Harrisburg, PA – The Pennsylvania Department of Environmental Protection (DEP) announced today how the state will fully meet its nutrient and sediment pollution reduction goals in the Chesapeake Bay Watershed by 2025.
Updates to the Phase 3 Watershed Implementation Plan (WIP)
, first announced in 2019, outline how Pennsylvania will meet 100 percent of its 2025 targets, provided funding support is in place for state, county-level, and sector initiatives and EPA modeling is updated to accurately reflect pollution reduction measures already on the ground. The Phase 3 WIP Amendment submitted to the U.S. Environmental Protection Agency (EPA) on December 31, 2021, quantifies how nitrogen, phosphorus, and sediment pollution will be reduced to meet the targets.
“With all counties on board and unprecedented progress underway, Pennsylvania is at an exciting turning point in improving local water quality in the watershed,” said DEP Secretary Patrick McDonnell. “The Phase 3 WIP Amendment sustains this new momentum by ensuring that we have a clear, accurate path forward.”
Like the other jurisdictions in the watershed—New York, Maryland, Virginia, Delaware, West Virginia, and the District of Columbia—Pennsylvania is mandated by the U.S. Environmental Protection Agency (EPA) to lower its nutrient and sediment pollution levels by 2025. Pennsylvania is required to reduce nitrogen by 32.5 million pounds and phosphorus by 0.85 million pounds.
Under the Wolf Administration, Pennsylvania has made unprecedented progress, with nitrogen reduced by 6.77 million pounds and phosphorus by 0.3 million pounds as of 2020.
Countywide Action Plans
are a key component of Pennsylvania’s pollutant reduction strategy. All 34 Pennsylvania counties in the Chesapeake Bay watershed that were asked to complete plans have now done so, and county teams and partners have begun carrying out the best management practices (BMPs) specified in their plans. Continuing this work will achieve the largest nitrogen reduction, 16.8 million pounds.
The Phase 3 WIP Amendment counts a further 7.8 million pound reduction in nitrogen and a 366.7 million pound reduction in sediment being achieved by multi-year and structural BMPs that were put in place in locations across Pennsylvania’s section of the watershed 10 to 15 years ago. Due to the Chesapeake Bay Program Partnership’s BMP Verification Framework Guidance, the EPA model automatically excludes BMPs that reach the end of their credit duration if not reinspected. This results in thousands of functioning BMPs in Pennsylvania – many of them having been federally cost-shared with tax-payer dollars – are considered expired. However, data from Pennsylvania, New York, and Maryland show many structural BMPs continue to function beyond the end of their assigned credit duration.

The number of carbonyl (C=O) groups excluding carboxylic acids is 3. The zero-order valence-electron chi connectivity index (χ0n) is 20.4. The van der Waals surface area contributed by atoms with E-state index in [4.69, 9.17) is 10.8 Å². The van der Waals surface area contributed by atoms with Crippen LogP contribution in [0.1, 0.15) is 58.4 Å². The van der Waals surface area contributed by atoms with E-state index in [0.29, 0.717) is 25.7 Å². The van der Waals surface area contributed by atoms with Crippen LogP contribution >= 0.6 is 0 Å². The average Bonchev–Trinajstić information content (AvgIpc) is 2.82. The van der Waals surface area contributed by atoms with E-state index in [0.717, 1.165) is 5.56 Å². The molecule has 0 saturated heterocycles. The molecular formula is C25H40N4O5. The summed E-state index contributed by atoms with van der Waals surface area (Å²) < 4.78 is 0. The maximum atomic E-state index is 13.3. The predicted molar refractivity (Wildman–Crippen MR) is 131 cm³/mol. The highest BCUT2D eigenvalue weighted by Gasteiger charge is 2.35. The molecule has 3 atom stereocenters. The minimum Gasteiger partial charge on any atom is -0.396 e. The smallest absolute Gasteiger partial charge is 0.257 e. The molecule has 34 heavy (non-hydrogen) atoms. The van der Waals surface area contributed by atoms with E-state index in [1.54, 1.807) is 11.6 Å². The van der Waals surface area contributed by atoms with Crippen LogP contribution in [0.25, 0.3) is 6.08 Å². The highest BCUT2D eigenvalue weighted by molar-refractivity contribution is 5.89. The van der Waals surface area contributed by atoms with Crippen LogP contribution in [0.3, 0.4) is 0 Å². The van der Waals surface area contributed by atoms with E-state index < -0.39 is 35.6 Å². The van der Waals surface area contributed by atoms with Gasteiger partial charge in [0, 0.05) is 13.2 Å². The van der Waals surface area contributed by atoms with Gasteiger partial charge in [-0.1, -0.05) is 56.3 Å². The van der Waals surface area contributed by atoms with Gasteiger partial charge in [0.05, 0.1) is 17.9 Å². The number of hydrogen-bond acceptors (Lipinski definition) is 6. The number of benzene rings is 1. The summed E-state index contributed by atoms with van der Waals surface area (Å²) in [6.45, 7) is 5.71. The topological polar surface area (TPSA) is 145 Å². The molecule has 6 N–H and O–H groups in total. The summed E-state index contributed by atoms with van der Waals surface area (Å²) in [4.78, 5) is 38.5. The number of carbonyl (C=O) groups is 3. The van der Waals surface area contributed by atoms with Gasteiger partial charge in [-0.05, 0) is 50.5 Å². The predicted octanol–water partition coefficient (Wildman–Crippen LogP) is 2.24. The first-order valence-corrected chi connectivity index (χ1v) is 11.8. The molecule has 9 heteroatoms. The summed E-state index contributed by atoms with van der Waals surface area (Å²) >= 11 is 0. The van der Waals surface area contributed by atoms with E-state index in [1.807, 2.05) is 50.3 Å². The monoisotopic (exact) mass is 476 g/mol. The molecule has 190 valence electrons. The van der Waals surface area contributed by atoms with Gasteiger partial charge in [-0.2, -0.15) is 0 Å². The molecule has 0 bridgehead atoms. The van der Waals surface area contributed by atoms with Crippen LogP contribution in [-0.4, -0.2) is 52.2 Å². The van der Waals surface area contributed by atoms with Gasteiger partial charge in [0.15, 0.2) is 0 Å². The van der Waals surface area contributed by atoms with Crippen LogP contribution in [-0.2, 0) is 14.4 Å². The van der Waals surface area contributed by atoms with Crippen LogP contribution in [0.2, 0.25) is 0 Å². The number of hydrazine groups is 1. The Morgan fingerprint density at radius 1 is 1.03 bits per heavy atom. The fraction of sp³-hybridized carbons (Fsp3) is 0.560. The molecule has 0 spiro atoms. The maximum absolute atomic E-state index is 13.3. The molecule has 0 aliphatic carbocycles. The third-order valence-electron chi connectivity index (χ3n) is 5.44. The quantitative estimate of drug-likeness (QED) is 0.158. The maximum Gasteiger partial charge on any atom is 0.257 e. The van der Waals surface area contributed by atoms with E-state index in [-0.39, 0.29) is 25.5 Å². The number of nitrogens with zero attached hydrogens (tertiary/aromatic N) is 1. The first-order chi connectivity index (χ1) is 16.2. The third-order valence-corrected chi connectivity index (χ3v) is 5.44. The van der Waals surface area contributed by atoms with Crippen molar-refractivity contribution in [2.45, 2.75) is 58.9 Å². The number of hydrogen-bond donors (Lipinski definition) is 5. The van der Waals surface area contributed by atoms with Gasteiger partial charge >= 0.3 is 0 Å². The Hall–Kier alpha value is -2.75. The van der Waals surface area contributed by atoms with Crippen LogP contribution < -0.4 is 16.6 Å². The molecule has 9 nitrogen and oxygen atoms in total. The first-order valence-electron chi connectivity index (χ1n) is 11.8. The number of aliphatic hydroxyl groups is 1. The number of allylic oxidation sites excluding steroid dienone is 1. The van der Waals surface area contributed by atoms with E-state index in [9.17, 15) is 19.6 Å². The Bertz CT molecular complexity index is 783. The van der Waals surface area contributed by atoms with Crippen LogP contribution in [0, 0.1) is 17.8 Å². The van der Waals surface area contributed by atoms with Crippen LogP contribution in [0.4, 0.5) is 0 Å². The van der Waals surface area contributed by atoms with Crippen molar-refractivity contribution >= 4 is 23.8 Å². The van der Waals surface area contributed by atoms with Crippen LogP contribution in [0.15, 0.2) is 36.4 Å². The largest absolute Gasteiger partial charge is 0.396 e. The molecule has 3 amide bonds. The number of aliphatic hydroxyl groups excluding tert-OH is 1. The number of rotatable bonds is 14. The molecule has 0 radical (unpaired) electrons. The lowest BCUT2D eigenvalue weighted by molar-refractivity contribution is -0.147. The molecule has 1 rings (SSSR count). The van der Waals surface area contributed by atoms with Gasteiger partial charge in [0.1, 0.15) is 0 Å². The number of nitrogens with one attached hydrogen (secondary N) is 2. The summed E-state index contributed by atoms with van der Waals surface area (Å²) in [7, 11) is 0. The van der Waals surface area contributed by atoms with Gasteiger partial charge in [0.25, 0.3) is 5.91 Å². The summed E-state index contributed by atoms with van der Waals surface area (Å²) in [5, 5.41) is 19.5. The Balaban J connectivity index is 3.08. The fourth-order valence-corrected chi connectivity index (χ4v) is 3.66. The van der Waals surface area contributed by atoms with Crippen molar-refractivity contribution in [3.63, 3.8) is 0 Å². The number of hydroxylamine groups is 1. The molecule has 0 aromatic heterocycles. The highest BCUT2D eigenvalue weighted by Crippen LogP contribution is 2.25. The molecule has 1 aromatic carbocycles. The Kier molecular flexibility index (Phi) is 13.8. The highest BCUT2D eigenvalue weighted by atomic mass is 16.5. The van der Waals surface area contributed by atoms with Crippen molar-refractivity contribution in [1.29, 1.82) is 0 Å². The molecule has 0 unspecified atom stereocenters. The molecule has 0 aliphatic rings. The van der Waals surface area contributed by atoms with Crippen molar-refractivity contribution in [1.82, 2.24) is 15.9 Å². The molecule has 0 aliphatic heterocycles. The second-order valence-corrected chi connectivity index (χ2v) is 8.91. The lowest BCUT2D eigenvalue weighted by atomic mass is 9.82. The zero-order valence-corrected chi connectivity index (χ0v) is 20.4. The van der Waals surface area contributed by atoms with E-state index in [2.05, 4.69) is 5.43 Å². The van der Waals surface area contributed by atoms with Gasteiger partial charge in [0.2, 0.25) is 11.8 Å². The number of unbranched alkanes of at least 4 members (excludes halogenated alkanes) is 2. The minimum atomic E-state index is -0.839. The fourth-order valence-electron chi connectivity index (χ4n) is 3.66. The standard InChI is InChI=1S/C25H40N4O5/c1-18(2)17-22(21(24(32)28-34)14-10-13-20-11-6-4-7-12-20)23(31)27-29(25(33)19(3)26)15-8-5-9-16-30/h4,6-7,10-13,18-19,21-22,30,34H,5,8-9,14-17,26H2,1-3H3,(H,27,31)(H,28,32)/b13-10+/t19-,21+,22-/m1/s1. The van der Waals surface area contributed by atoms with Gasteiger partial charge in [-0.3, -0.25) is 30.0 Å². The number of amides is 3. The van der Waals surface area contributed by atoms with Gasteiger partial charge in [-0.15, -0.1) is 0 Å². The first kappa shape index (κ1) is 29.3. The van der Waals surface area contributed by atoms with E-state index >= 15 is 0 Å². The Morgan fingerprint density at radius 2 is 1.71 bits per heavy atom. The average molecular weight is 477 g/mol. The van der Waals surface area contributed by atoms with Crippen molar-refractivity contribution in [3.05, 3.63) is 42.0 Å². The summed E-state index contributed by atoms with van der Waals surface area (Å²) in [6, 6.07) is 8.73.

Further significant nitrogen reduction (6.1 million pounds) will come from state initiatives in agricultural nutrient management, forestry, stormwater management, and wastewater treatment that were recommended by the Phase 3 WIP work groups.
The Phase 3 WIP Amendment has also quantified Pennsylvania’s reported and uncredited BMPs due to cutoff, which would result in additional nitrogen reductions (784,272 pounds). Cutoff or “excess” BMPs are those that do not get incorporated into EPA modeled progress because the implementation level of these real-world BMPs artificially exceeds a 100% implementation level in certain areas due to model processes. Some Pennsylvania BMPs that are affected by cutoff include agricultural nutrient management, livestock and poultry waste management systems, barnyard runoff control, and stormwater management.
The $324.2 million annual funding need identified in the original Phase 3 WIP remains. The proposed USDA Chesapeake Resilient Farms Initiative (CRFI), supported by the Wolf Administration, would provide a new investment of $737 million across the Chesapeake Bay watershed for clean water and climate resiliency. State investments are being proposed in the Pennsylvania legislature, with proposed Clean Streams Fund and Growing Greener III funding that would provide $750 million statewide, with a focus in the Chesapeake Bay watershed and Susquehanna River Basin, for watershed restoration and water quality improvements.
Nutrient pollution and eroded sediment enter streams, rivers, and lakes from widely dispersed human activities on the land, such as using too much fertilizer, plowing and tilling farm fields, stripping away trees and vegetation, and expanding concrete and paved surfaces. In 2019, Pennsylvania’s Phase 3 WIP noted more than 15,000 miles of impaired streams in Pennsylvania’s share of the Chesapeake Bay Watershed. With new water quality assessments being conducted and documented through the draft 2022 Integrated Water Quality Report, Pennsylvania’s share of the Chesapeake Bay Watershed now shows a reduction of known impairments to less than 13,000 miles of polluted streams and rivers.
Pennsylvania takes a Healthy Waters, Healthy Communities
approach to improving the health of the watershed, inviting county teams to take control of local water quality improvement, with state and other partners providing as much data, technical assistance, funding, and other support as possible. It encourages and equips counties to develop strategies and determine project sites and types that will benefit their communities and farmers, municipalities, businesses, and other landowners, while restoring the environment.